5 Questions for Jamie Murdock, VP Sales at Experient
A savvy leader who is adept at tapping the wisdom of a crowd to solve complex problems. A creative thinker who asks smart questions and listens intently. A tireless advocate for teamwork and collaboration. A lifelong learner who can weave fun into nearly any experience.
Those are just a few thoughts that come to mind when I think of Jamie Murdock.
Hackmeister General is a new title he’s earned, having led quite a few successful hackathons at industry events. Now, Jamie’s leveling up his hackathon design game as he prepares to lead a hackathon like no other this June at PCMA’s Education Conference in Cleveland: Hackathons Deconstructed: Designing Richer & More Rewarding Event Innovation Experiences. By the way, I’m thrilled to be his co-pilot for this hackathon adventure.
While Jamie’s known as a top-notch interrogator, I had a chance to turn the tables and pose a few questions to him.
Q1: Let’s start with the hackathons – what are they and why are you so passionate about this brainstorming model?
The traditional hackathon originated in the tech space. It’s usually a 24-48-hour event where teams come together to solve a challenge or innovate a new product that can help a community or company.
I’m passionate about exposing the hackathon method to the non-tech world, as it checks so many boxes for organizations: innovation, networking, knowledge sharing, etc. Combine all these elements and an organization can create an incredible new product or process and at the same time, boost employee or member morale to ignite the entire organization.
Q2: While past hackathons you’ve led lasted maybe an hour or two, for this one in Cleveland, you’re going bigger. Tell us more.
The mini-hackathons have been a great teaser to introduce this model to the events community and help them consider how they might apply this within their events portfolio. But for the Cleveland event, we wanted to take this a step further, with a multi-day experience where participants not only immerse themselves in a hackathon-type setting, but also learn more about the “how to” design strategies.
The additional time will allow for richer exchanges, as they push for even bigger solutions. During the mini-hackathons, I would often hear ‘we didn’t have enough time’ or ‘we were just getting started.’ We’re hoping this extended time will not only foster deeper relationships, but also more viable solutions.
Q3: What key “ingredients” must be present for a successful hackathon?
First, teams must clearly identify the challenge they’re looking to solve to make sure participants have some “skin in the game” to solve the challenge. Are they passionate about the outcome? What’s it in it for them? It’s also important to keep the group diverse and not all from the same department, role, or vantage point.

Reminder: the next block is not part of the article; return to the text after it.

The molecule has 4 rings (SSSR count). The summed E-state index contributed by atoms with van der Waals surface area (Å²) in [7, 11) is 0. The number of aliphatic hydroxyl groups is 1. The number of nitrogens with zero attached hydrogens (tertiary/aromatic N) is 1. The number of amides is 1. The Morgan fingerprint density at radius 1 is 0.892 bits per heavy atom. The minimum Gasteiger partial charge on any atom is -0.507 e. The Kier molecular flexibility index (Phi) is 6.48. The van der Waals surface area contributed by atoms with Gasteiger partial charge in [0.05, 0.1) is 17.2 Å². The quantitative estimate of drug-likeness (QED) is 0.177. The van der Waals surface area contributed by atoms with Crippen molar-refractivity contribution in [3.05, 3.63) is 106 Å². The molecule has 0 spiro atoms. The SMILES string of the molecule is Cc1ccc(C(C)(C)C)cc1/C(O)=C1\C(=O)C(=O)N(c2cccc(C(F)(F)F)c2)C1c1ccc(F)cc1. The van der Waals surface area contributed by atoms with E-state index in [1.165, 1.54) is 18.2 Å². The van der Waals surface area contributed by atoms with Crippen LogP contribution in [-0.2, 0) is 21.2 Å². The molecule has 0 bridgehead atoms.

The one caveat to this is what I call the WILD CARD. This is critical to ensure participants are not in a vacuum or looking at the challenge from the same lens. Throw in a participant that knows nothing about the topic. The WILD CARD is someone who can ask questions that might not be asked and is almost a complete outsider.
We’ve found that unique settings can help enhance creative thinking. If you can, get out of the same space you’re in all the time. Seek out a new, fun environment to help spark new and different conversations.
Finally, seek out a sponsor. All event organizers are eager to offer unique and meaningful sponsorship opportunities. Who can help fund the hackathon and be part of it with you? What organization would like to be aligned with innovation for your industry? The sponsor not only receives great branding and promotional benefits, but they can participate in the judging process, as well.
Q4: Let’s shift to your own career journey. 2018 marks 20 years for you in the events/hospitality industry. At what point did you know this industry was the best fit for you?
In my 8th grade English class, I took a career aptitude test. My results showed Hotel Management as a specialty to explore, so I researched colleges and universities where Hospitality was a major and Cornell University’s School of Hotel Administration jumped out at me. When running a hotel and working in hospitality, it is important to have hotel rate management software, in order to make sure that the business runs smoothly and ensure that hospitality is served correctly and gracefully.
I knew in the 8th grade that I wanted to be part of this dynamic industry and over the past 20 years, I’ve been part of some amazing teams who addressed different aspects of the events business – hotels, entertainment, consulting and technology.
Q5: Looking ahead 5-10 years from now, what do you predict will be top-of-mind for event organizers?
I think we all need to stay focused on the needs of attendees. It’s why hotels, meetings, and our industry exists – to serve the guests or attendees. What can we do to make their experience the best one yet? If we stay focused on this core principle, attendees will tell others and they will return.
While technology will continue to evolve and help us to communicate more effectively, nothing will replace the benefits of when people meet face to face. What will continue to change are the environments where we meet our guests. Now and always, our guests will want customized, personalized experiences in an environment that makes them feel warm, welcome and appreciated at every point of their journey.
There are still a few seats available for the PCMA hackathon in Cleveland on June 9-10. If you’re interested in joining us for this one-of-a-kind workshop, CLICK HERE to learn more and to register.